In many ways, our Cold War adversaries continue to be our rivals. China was one of the chief American adversaries in the Cold War, and it remains one of the United States's leading economic competitors. Russia also displays expansionist tendencies, which makes many in American politics feel as though a second Cold War may be on the horizon. The end of the Cold War may not have been good for peace, as now the main world threats are non-state actors who are harder to persecute via conventional war and sanctions. Also, many of these non-state actors have access to weapons of mass destruction, which are available due to the fall of the Soviet Union. In a way, the world is a more dangerous place than it was during the height of the Cold War.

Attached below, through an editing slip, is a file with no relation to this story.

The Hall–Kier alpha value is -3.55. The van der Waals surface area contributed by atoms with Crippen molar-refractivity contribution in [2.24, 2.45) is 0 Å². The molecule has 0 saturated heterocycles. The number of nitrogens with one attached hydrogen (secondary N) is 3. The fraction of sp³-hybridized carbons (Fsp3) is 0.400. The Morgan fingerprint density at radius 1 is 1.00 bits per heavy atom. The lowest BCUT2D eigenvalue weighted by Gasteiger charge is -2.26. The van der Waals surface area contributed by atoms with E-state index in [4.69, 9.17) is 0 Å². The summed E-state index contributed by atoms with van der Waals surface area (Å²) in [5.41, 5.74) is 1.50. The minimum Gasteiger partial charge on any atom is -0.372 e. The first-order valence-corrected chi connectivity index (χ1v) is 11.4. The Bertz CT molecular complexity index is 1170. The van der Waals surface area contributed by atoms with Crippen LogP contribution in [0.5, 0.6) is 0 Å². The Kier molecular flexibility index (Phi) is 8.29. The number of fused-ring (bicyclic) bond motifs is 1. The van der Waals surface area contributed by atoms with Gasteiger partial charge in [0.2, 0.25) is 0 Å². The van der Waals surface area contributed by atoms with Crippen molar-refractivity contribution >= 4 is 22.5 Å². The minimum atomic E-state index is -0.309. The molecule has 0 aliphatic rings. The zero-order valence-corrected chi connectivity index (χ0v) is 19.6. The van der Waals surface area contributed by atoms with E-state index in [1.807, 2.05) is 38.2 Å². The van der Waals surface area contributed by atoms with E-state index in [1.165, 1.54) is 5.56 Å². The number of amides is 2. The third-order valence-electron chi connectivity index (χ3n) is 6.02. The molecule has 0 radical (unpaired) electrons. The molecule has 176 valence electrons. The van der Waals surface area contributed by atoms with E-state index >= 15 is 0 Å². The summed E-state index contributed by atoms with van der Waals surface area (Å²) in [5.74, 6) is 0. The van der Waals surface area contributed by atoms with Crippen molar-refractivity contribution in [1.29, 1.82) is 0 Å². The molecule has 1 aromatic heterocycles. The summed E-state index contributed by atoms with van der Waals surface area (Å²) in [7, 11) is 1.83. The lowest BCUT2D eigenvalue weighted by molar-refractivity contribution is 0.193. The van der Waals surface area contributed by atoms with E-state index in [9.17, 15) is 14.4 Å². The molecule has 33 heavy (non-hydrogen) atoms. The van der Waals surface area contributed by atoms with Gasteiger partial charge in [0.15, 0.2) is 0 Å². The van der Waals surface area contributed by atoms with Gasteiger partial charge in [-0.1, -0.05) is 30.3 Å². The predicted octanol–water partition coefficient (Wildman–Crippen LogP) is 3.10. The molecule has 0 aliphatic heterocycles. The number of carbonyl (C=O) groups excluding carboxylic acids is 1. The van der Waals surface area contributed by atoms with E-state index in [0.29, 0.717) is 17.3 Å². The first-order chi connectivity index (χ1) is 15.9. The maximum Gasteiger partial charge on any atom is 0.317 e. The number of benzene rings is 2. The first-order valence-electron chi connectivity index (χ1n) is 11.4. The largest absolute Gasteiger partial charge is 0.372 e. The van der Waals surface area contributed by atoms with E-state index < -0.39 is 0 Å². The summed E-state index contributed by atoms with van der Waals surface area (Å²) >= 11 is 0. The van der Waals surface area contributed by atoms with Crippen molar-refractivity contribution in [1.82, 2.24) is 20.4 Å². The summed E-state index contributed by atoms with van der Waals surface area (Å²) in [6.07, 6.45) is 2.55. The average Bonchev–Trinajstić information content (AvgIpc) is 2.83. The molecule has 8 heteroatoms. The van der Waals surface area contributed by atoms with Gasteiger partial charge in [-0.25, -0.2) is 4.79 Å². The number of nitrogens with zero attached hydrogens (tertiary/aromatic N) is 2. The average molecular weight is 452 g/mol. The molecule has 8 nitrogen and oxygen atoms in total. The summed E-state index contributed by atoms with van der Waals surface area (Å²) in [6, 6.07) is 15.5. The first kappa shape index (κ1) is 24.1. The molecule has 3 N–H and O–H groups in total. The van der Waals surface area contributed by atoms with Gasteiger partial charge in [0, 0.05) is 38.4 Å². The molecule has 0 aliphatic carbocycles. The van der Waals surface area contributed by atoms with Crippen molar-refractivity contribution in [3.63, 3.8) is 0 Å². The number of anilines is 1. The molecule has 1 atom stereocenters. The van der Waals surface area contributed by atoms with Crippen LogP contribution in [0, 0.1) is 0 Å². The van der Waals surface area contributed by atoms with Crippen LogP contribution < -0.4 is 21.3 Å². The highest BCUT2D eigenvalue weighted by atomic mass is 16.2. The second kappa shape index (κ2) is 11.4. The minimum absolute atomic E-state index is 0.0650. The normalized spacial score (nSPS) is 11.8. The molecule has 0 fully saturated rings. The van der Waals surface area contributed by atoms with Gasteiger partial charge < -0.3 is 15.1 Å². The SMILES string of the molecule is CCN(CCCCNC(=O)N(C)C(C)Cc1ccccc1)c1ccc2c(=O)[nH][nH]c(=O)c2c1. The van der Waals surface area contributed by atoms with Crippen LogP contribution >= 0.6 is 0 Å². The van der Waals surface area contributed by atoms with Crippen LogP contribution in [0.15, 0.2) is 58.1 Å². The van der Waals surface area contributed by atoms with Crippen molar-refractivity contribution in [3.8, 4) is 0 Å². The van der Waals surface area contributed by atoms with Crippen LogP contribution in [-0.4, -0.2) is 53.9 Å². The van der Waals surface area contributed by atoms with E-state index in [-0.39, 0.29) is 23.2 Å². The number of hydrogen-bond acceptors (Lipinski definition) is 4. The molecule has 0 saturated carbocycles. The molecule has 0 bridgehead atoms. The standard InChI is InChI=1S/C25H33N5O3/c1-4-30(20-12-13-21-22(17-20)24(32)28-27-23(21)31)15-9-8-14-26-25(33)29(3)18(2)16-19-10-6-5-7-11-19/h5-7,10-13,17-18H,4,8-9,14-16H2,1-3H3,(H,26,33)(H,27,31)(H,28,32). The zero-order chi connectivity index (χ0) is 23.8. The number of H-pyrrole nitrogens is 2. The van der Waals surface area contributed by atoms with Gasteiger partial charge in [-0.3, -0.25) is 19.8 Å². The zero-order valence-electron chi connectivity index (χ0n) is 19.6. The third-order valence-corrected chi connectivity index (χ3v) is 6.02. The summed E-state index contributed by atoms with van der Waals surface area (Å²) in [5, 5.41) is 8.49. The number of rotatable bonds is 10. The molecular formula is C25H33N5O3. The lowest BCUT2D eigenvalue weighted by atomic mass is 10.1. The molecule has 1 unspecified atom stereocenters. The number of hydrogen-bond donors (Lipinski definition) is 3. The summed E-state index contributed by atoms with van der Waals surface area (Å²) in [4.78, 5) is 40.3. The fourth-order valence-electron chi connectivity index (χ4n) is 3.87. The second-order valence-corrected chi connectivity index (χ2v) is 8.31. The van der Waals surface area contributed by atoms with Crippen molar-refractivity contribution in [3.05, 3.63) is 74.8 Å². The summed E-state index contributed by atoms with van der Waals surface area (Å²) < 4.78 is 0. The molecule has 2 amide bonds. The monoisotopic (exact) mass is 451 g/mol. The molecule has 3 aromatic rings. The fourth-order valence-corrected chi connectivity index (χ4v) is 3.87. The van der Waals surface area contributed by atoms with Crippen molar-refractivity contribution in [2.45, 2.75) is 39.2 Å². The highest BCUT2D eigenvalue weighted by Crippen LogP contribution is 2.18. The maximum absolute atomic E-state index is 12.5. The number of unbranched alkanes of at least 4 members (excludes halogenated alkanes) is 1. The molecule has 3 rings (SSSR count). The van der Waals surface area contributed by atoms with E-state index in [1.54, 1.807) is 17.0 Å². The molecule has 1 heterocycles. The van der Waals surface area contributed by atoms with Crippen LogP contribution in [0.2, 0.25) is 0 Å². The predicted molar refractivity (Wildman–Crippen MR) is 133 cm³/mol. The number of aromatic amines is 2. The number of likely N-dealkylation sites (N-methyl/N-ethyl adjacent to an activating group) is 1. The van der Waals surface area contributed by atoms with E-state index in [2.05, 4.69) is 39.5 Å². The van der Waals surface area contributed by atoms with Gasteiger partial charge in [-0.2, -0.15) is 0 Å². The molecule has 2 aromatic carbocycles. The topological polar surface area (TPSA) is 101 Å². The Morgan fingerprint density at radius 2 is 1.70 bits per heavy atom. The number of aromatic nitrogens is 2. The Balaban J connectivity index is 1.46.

The end of the Cold War was, however, good for world business. While China and the United States battle on tariffs, both American and Chinese markets benefit from being open and gaining new customers. The fall of the Soviet Union opened up new investment opportunities in Eastern Europe and Southeast Asia, places that American business would not enter before due to oppressive communist regimes. Tourism to places once forbidden because of the Cold War is a booming industry.
While the end of the Cold War was cause for celebration, there are still unresolved issues that remain. Economic and other rivalries still exist with former Cold War adversaries.